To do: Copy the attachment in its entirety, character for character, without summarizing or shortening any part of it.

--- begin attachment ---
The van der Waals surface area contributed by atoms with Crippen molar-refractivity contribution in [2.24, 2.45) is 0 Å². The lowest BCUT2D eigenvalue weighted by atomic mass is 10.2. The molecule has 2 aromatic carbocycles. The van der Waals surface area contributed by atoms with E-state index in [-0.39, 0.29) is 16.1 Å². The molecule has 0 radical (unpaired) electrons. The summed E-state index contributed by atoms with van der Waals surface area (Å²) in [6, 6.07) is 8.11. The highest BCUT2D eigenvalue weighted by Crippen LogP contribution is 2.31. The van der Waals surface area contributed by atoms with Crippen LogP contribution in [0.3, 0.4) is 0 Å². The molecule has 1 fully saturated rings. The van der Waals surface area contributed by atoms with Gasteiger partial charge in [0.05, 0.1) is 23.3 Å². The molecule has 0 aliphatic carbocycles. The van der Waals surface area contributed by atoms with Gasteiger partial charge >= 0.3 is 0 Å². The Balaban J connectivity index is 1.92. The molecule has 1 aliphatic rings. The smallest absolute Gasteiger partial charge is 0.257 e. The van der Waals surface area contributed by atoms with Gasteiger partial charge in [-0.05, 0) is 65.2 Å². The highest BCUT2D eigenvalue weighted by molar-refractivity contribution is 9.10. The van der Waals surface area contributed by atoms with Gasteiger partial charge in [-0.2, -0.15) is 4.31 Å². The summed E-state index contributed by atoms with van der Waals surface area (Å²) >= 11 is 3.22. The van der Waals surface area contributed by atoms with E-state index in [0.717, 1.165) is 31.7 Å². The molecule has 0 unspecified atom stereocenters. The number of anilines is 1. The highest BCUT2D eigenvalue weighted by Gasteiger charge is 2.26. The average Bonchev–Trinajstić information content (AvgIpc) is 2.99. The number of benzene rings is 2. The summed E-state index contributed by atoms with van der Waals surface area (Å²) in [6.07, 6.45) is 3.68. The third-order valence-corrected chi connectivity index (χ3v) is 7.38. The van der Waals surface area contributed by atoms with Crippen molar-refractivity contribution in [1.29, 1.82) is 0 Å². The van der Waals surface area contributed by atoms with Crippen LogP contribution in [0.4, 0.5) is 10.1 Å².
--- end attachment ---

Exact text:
The van der Waals surface area contributed by atoms with Crippen molar-refractivity contribution in [2.24, 2.45) is 0 Å². The lowest BCUT2D eigenvalue weighted by atomic mass is 10.2. The molecule has 2 aromatic carbocycles. The van der Waals surface area contributed by atoms with E-state index in [-0.39, 0.29) is 16.1 Å². The molecule has 0 radical (unpaired) electrons. The summed E-state index contributed by atoms with van der Waals surface area (Å²) in [6, 6.07) is 8.11. The highest BCUT2D eigenvalue weighted by Crippen LogP contribution is 2.31. The van der Waals surface area contributed by atoms with Crippen LogP contribution in [0.3, 0.4) is 0 Å². The molecule has 1 fully saturated rings. The van der Waals surface area contributed by atoms with Gasteiger partial charge in [0.05, 0.1) is 23.3 Å². The molecule has 0 aliphatic carbocycles. The van der Waals surface area contributed by atoms with Gasteiger partial charge >= 0.3 is 0 Å². The Balaban J connectivity index is 1.92. The molecule has 1 aliphatic rings. The smallest absolute Gasteiger partial charge is 0.257 e. The van der Waals surface area contributed by atoms with Gasteiger partial charge in [-0.05, 0) is 65.2 Å². The highest BCUT2D eigenvalue weighted by molar-refractivity contribution is 9.10. The van der Waals surface area contributed by atoms with Gasteiger partial charge in [-0.2, -0.15) is 4.31 Å². The summed E-state index contributed by atoms with van der Waals surface area (Å²) >= 11 is 3.22. The van der Waals surface area contributed by atoms with E-state index in [0.717, 1.165) is 31.7 Å². The molecule has 0 unspecified atom stereocenters. The number of anilines is 1. The highest BCUT2D eigenvalue weighted by Gasteiger charge is 2.26. The average Bonchev–Trinajstić information content (AvgIpc) is 2.99. The number of benzene rings is 2. The summed E-state index contributed by atoms with van der Waals surface area (Å²) in [6.07, 6.45) is 3.68. The third-order valence-corrected chi connectivity index (χ3v) is 7.38. The van der Waals surface area contributed by atoms with Crippen molar-refractivity contribution in [1.29, 1.82) is 0 Å². The van der Waals surface area contributed by atoms with Crippen LogP contribution in [0.4, 0.5) is 10.1 Å².